Amish people in the Holmes County community have stepped in to rebuild the barn of a local non-Amish family, after a fire reduced it to rubble. The fire claimed the barn of the Linda Beachy family, located in the heart of the Holmes County community…and the new barn was up within a week of the fire. From the Wooster Daily Record:

Dewey Mishler was one of the neighbors who helped with the cleanup the day after the fire. He said there were at least 100 people on hand to help, noting, that’s common for this community.

On Thursday, a crew of Amish workers set the foundation, and by Friday they went to work raising the barn.

Dozens of helpers were on hand in a show of community support.

When I saw the headline, I thought this was a story about Amish helping another Amish family, which happens regularly when disaster strikes or simply when a new barn is needed (in fact, just this past week there have been two such stories, out of Lancaster County and New York state). It’s not said in this story explicitly that the Beachy family are not Amish – but the story mentions an insurance company being involved, and a pickup truck being recovered from the burning barn.

Furthermore, this is not the first public misfortune for this family. In January 2019, Linda’s husband horse auctioneer Dean Beachy and their teenage son Stevie were killed in a mass shooting in State College, PA. Dean Beachy was well-regarded in the community and in his trade, with the Holmes County commissioner summing it up:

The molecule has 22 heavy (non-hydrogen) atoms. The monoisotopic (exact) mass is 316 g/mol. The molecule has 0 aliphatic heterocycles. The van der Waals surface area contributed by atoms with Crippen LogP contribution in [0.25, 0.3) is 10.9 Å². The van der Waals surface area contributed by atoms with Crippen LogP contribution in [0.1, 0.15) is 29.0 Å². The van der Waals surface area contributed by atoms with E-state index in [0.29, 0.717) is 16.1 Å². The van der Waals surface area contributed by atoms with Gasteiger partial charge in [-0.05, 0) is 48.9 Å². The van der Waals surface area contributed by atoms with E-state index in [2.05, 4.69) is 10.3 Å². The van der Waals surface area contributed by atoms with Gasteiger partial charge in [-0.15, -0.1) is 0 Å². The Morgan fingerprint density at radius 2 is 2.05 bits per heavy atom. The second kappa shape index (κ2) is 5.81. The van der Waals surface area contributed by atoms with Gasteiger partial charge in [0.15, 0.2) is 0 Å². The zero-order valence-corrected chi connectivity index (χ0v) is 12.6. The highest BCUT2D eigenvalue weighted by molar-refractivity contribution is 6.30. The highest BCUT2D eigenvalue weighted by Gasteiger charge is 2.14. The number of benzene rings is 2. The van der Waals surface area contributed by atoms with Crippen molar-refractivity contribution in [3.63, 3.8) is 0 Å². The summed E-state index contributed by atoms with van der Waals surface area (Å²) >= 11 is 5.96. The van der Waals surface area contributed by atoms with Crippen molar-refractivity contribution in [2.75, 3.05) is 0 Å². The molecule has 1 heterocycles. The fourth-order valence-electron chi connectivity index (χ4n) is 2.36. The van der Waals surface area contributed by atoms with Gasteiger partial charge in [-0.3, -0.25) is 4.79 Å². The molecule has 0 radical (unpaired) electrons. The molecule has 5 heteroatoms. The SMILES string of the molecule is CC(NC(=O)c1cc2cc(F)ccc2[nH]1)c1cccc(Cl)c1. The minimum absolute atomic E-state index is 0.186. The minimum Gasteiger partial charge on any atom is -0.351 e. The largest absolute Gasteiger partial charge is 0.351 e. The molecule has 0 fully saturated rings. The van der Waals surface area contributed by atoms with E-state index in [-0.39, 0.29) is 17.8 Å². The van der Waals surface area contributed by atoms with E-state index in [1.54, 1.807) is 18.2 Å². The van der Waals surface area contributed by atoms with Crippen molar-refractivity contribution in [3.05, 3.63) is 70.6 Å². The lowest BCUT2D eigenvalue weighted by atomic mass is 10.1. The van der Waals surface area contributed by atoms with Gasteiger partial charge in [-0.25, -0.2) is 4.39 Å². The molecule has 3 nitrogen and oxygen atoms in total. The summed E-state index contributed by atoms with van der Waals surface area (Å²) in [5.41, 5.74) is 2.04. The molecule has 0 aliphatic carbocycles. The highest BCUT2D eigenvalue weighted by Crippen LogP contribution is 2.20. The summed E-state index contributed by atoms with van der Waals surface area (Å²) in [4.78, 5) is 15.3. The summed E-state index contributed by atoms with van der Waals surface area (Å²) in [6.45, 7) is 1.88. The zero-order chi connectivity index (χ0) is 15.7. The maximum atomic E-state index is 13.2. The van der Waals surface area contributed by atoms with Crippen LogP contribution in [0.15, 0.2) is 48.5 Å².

“This just goes to show how well Dean and his sons were respected,” Miller said. “They were all neighbors who would have done this for any other neighbor. This is truly a compliment to Dean Beachy, and it’s too bad he’s not here to see it.

Mother Linda and sons Bobby, Benny and David released a statement which read in part:

“Words could never express enough for the way we’ve been blessed by this community in the wake of our barn burning,” the statement from the Beachy family – mother Linda, and sons Bobby, Benny and David – read. “We will never forget the personal sacrifices made by so many individuals.”

Of course, there were no doubt non-Amish people in the community involved here as well, so all credit due. Finally, another good note to this story is the fact that none of the horses inside the barn were injured.

No one likes seeing stories of disaster, but what happens after certainly can be called “good news”. Helping others in need in times of misfortune is par for the course for the Holmes County community, and for the Amish in general. And stories like this are a reminder that help is not only given to those within the Amish community in a spirit of Christian aid – but to those outside it as well.



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